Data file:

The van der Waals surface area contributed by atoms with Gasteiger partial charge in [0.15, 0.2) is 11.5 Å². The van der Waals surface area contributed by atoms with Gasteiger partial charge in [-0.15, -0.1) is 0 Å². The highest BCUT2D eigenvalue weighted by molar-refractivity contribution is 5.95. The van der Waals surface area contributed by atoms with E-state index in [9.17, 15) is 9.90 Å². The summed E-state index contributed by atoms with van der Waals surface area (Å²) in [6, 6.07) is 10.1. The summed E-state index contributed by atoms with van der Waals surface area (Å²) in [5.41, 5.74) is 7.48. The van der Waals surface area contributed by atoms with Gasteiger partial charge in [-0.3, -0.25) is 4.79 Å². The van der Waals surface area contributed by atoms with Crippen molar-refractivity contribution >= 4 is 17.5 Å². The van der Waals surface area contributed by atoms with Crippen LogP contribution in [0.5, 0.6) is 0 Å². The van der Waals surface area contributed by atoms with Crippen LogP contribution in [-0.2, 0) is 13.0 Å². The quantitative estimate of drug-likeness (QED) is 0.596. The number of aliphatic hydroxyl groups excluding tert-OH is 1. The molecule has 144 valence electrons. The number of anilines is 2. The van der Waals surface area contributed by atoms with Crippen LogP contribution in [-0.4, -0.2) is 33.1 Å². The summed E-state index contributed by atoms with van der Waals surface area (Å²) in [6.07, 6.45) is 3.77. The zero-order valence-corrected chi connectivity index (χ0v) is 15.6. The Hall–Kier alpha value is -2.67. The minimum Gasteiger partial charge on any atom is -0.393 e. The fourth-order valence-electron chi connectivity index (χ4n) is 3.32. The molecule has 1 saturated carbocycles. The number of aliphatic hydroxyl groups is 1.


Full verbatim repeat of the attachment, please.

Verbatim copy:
The van der Waals surface area contributed by atoms with Gasteiger partial charge in [0.15, 0.2) is 11.5 Å². The van der Waals surface area contributed by atoms with Gasteiger partial charge in [-0.15, -0.1) is 0 Å². The highest BCUT2D eigenvalue weighted by molar-refractivity contribution is 5.95. The van der Waals surface area contributed by atoms with E-state index in [9.17, 15) is 9.90 Å². The summed E-state index contributed by atoms with van der Waals surface area (Å²) in [6, 6.07) is 10.1. The summed E-state index contributed by atoms with van der Waals surface area (Å²) in [5.41, 5.74) is 7.48. The van der Waals surface area contributed by atoms with Gasteiger partial charge in [-0.3, -0.25) is 4.79 Å². The van der Waals surface area contributed by atoms with Crippen molar-refractivity contribution >= 4 is 17.5 Å². The van der Waals surface area contributed by atoms with Crippen LogP contribution in [0.5, 0.6) is 0 Å². The van der Waals surface area contributed by atoms with Crippen LogP contribution in [-0.2, 0) is 13.0 Å². The quantitative estimate of drug-likeness (QED) is 0.596. The number of aliphatic hydroxyl groups excluding tert-OH is 1. The molecule has 144 valence electrons. The number of anilines is 2. The van der Waals surface area contributed by atoms with Crippen LogP contribution in [-0.4, -0.2) is 33.1 Å². The summed E-state index contributed by atoms with van der Waals surface area (Å²) in [6.07, 6.45) is 3.77. The zero-order valence-corrected chi connectivity index (χ0v) is 15.6. The Hall–Kier alpha value is -2.67. The minimum Gasteiger partial charge on any atom is -0.393 e. The fourth-order valence-electron chi connectivity index (χ4n) is 3.32. The molecule has 1 saturated carbocycles. The number of aliphatic hydroxyl groups is 1.